If you read this whole email, you’re amazing and thank you so much. A response would be so amazing to me, as I have so many things I want to say and ask, but I’m not sure how to put them into words. If you have any questions for me, let me know and I’ll do my best to answer them.
And this probably goes without saying, but I’d really appreciate anonymity with this.
Thanks so much!
Let’s get right into it.
You asked me some specific questions at the end of your email, so I’ll structure my response on the basis of them. I suspect I’ll be able to add anything I want to within the context of my answers. If not, I’ll record them at the end.
Remember, I’m going to be completely honest with you. These are my opinions, based on my knowledge and experiences. You may not like what I have to say. Take or leave it as you see fit. Ultimately, I hope my responses are helpful.
Question #1: “So how do I get over somebody that I don’t want to get over?”
You start with a tough one.
I think your friend (I’ll call him David) has been as honest with you as he’s capable of being, at this point in time, about what the two of you have. He’s not as emotionally involved in your relationship as you obviously are (or, if he is–which he might be; you never know–he’s not willing to show that to you).
The way I look at it is, you have a decision to make: Can I only be with David if he’s something more than a friend, or can I be happy if he’s a friend only? If you push too hard to make it something more than he wants it to be, you risk losing him altogether. If you play it cool and go with the flow, he may get over the initial awkwardness, resulting from the talk you both had, and things may get back to the way they were between you.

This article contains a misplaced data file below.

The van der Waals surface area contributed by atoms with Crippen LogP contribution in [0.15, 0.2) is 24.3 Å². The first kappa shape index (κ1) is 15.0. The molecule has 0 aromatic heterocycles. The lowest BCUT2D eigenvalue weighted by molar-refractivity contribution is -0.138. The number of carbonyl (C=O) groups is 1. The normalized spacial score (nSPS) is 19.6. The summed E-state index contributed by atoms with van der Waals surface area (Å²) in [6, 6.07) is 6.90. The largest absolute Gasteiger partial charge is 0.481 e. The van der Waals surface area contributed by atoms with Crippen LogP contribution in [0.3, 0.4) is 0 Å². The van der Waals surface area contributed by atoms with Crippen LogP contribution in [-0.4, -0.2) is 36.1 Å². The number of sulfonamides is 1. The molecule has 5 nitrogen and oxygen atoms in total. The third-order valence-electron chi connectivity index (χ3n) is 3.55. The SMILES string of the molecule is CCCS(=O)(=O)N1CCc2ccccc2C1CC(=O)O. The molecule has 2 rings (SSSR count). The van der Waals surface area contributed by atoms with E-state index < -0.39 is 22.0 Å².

Which will put you in a good position. You’ll still have his friendship, which you’ve said is important to you, and you may have some benefits with that as well, if you want them. If you don’t want them (because you’re not into hooking up), then that is your choice to make.
I’ve just read your question again, and I’m not sure I answered it. Let me try again.
I think you’d be better off if you turned “I don’t want to get over him” into “I don’t want to lose him as a friend.” Do you see the difference?
Ultimately, you want David in your life. If you can’t have him in your life in the way you’d like him to be, I assume it’s still better to have him in your life as a friend. You’re going to have to make that switch in your head–and heart–if you want to keep him. Only you can decide if you’re capable of doing that.
And here’s the good news, as I see it: If the two of you are still in each other’s lives, you may find, as you share more fun times together, that he’ll realize what he has in you, and he’ll try to get closer to you. Stranger things have happened. Friends often turn into the best relationships. But don’t go into building a friendship with him, thinking for sure it will turn into something more. It may not, and you’d have to untangle yourself from him all over again if it doesn’t.
The bottom line is, focus on the friendship. Keep him in your life because you like him. But go on living. He may never fully be yours, so keep your options open, keep meeting new people.
And, if you’re serious about being in a relationship, frequent better websites than Grindr. I found a few you might be interested in, that seem to be more focused on helping gay men develop long-term relationships: Compatible Partners (the gay equivalent of eHarmony), Plenty of Fish, Zoosk, Match.com, Chemistry.com, and Perfectmatch.com. I’ve never tried any of these sites, so be careful with your safety and your heart, but, clearly, there are more options out there than Grindr.
Question #2: “Should I bring this up to him?”
No, you shouldn’t discuss this with him anymore–if you want to maintain your friendship with him.
When I initially read your email, I thought you should probably sit David down and be completely honest with him about where your heart is. But, because you want to maintain your friendship with him, I decided having another discussion might just push him further away.
So, no more discussions for now. Focus on the friendship. If it’s offered, have sex with him, or not. That’s your choice. In this regard, be true to who you are and how you feel about casual sex.
And keep living your life. David may never be yours. You have to accept that. I’m sure you’ve heard this before, but, to use a cliche, there are lots of fish in the ocean. You don’t want to be with someone who doesn’t want to be with you–at least not in that way. Have more respect for yourself than that. When it’s right between you and another young man, you’ll know it. And it won’t be a struggle. It’ll feel good from the beginning.